Expressions used in Everyday Spoken English in Social and Professional contexts
opt inopt outopt for
1) choose or select, declare a preference
How to MemorizePopularity HighProfessional MediumSocial
opt-in/out of notifications
The verb 'to opt' means to make a choice from a range of possibilities. If you 'opt-in' it means to become a part of something such as a group, subscription, plan or organisation. To 'opt-out' therefore is the opposite, to chose not to participate in something. To 'opt for' something means to choose it. "I opted for the seafood rather than the pasta." You will hear this expression used often in formal contexts where a choice is required to be made. "An opt-out system for organ donation would lead to a huge increase in available organs for transplant."
Social Examples (Advance)
I tend to opt for the spicy foodwhenever I go out for dinner.
New GDPR legislation means that most apps will now ask if you wantto opt in to notifications.
I decided to opt out of the competition. I didn't think I was ready for it.
The broadbandcontract had an opt-out clause: we could cancel within 30 days if we weren't happy.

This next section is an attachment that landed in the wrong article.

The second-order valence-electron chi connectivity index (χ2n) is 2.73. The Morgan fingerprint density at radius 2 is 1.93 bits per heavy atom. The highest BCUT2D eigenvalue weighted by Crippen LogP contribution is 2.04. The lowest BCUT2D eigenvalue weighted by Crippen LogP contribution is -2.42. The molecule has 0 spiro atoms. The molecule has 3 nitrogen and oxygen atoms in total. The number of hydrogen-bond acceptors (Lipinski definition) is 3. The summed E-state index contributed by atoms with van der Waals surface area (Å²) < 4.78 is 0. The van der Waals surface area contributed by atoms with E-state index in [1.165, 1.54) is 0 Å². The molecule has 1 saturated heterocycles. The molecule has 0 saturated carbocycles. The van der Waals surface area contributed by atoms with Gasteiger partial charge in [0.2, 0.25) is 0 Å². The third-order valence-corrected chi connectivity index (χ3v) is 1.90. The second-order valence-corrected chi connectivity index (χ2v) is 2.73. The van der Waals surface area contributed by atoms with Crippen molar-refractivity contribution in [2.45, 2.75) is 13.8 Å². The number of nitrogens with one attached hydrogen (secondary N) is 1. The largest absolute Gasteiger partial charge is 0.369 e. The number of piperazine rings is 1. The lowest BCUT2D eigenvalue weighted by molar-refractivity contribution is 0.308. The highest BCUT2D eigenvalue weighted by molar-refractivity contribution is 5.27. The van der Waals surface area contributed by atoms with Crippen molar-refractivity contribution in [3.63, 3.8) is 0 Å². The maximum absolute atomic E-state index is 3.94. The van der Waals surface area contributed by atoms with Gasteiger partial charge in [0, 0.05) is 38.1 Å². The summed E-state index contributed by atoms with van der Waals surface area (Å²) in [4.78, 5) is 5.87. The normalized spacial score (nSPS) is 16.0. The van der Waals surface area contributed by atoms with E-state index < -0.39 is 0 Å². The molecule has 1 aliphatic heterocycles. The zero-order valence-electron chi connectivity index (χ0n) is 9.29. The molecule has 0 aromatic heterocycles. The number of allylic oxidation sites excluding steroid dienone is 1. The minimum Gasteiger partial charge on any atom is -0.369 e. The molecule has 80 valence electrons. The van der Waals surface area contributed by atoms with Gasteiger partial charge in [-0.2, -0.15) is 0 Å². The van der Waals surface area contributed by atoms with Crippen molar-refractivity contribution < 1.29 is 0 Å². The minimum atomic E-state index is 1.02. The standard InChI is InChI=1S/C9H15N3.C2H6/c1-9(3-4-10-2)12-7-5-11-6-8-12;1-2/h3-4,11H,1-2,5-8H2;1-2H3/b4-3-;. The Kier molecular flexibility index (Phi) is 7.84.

Professional Examples (Advance)
I opted outof buying stock in electric cars because I don't anticipate the uptake will be as high as some people expect.
We haveopted forflexible working times for our employees because that is what they asked for.
We were surprised that so many peopleopted in when we offered a carpool to work scheme.
EnglishLogica® 2019. The content of this website is the intellectual property of Yashmi Consulting Ltd., and is intended for educational purposes only. This content is not to be used for commercial purposes without express permission from its copyright owners. Reproduction or embedding of this content on any media or platform will constitute copyright infringement.